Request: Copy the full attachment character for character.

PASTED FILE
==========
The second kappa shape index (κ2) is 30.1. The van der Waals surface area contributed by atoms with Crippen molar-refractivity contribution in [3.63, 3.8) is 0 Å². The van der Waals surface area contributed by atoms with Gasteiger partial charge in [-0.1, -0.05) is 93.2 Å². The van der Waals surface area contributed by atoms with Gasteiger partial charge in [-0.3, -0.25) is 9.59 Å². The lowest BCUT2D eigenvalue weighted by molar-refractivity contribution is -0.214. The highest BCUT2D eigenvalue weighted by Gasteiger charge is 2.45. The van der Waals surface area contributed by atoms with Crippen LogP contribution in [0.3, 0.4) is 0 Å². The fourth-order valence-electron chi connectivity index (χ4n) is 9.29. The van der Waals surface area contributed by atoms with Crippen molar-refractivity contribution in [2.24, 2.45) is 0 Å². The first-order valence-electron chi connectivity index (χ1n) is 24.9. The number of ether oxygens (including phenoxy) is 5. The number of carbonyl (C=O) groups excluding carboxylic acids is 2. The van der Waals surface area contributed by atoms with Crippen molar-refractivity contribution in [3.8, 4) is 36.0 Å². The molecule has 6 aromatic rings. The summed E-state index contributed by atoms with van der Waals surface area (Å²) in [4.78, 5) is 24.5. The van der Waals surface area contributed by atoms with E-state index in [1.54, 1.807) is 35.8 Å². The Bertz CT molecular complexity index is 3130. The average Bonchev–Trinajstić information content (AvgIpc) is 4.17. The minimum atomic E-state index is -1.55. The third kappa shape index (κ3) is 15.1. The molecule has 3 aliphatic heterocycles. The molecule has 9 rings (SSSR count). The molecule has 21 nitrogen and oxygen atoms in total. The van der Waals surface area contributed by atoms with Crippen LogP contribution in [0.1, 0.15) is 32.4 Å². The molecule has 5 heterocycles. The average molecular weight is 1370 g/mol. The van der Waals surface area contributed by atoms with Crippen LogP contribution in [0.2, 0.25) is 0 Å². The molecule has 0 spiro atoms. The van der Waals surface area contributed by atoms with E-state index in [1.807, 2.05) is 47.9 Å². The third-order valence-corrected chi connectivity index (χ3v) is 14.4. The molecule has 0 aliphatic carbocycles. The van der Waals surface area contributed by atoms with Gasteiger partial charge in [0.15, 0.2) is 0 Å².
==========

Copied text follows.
The second kappa shape index (κ2) is 30.1. The van der Waals surface area contributed by atoms with Crippen molar-refractivity contribution in [3.63, 3.8) is 0 Å². The van der Waals surface area contributed by atoms with Gasteiger partial charge in [-0.1, -0.05) is 93.2 Å². The van der Waals surface area contributed by atoms with Gasteiger partial charge in [-0.3, -0.25) is 9.59 Å². The lowest BCUT2D eigenvalue weighted by molar-refractivity contribution is -0.214. The highest BCUT2D eigenvalue weighted by Gasteiger charge is 2.45. The van der Waals surface area contributed by atoms with Crippen LogP contribution in [0.3, 0.4) is 0 Å². The fourth-order valence-electron chi connectivity index (χ4n) is 9.29. The van der Waals surface area contributed by atoms with Crippen molar-refractivity contribution in [2.24, 2.45) is 0 Å². The first-order valence-electron chi connectivity index (χ1n) is 24.9. The number of ether oxygens (including phenoxy) is 5. The number of carbonyl (C=O) groups excluding carboxylic acids is 2. The van der Waals surface area contributed by atoms with Crippen molar-refractivity contribution in [3.8, 4) is 36.0 Å². The molecule has 6 aromatic rings. The summed E-state index contributed by atoms with van der Waals surface area (Å²) in [4.78, 5) is 24.5. The van der Waals surface area contributed by atoms with E-state index in [1.54, 1.807) is 35.8 Å². The Bertz CT molecular complexity index is 3130. The average Bonchev–Trinajstić information content (AvgIpc) is 4.17. The minimum atomic E-state index is -1.55. The third kappa shape index (κ3) is 15.1. The molecule has 3 aliphatic heterocycles. The molecule has 9 rings (SSSR count). The molecule has 21 nitrogen and oxygen atoms in total. The van der Waals surface area contributed by atoms with Crippen LogP contribution in [0.1, 0.15) is 32.4 Å². The molecule has 5 heterocycles. The average molecular weight is 1370 g/mol. The van der Waals surface area contributed by atoms with Crippen LogP contribution in [0.2, 0.25) is 0 Å². The molecule has 0 spiro atoms. The van der Waals surface area contributed by atoms with E-state index in [1.807, 2.05) is 47.9 Å². The third-order valence-corrected chi connectivity index (χ3v) is 14.4. The molecule has 0 aliphatic carbocycles. The van der Waals surface area contributed by atoms with Gasteiger partial charge in [0.15, 0.2) is 0 Å².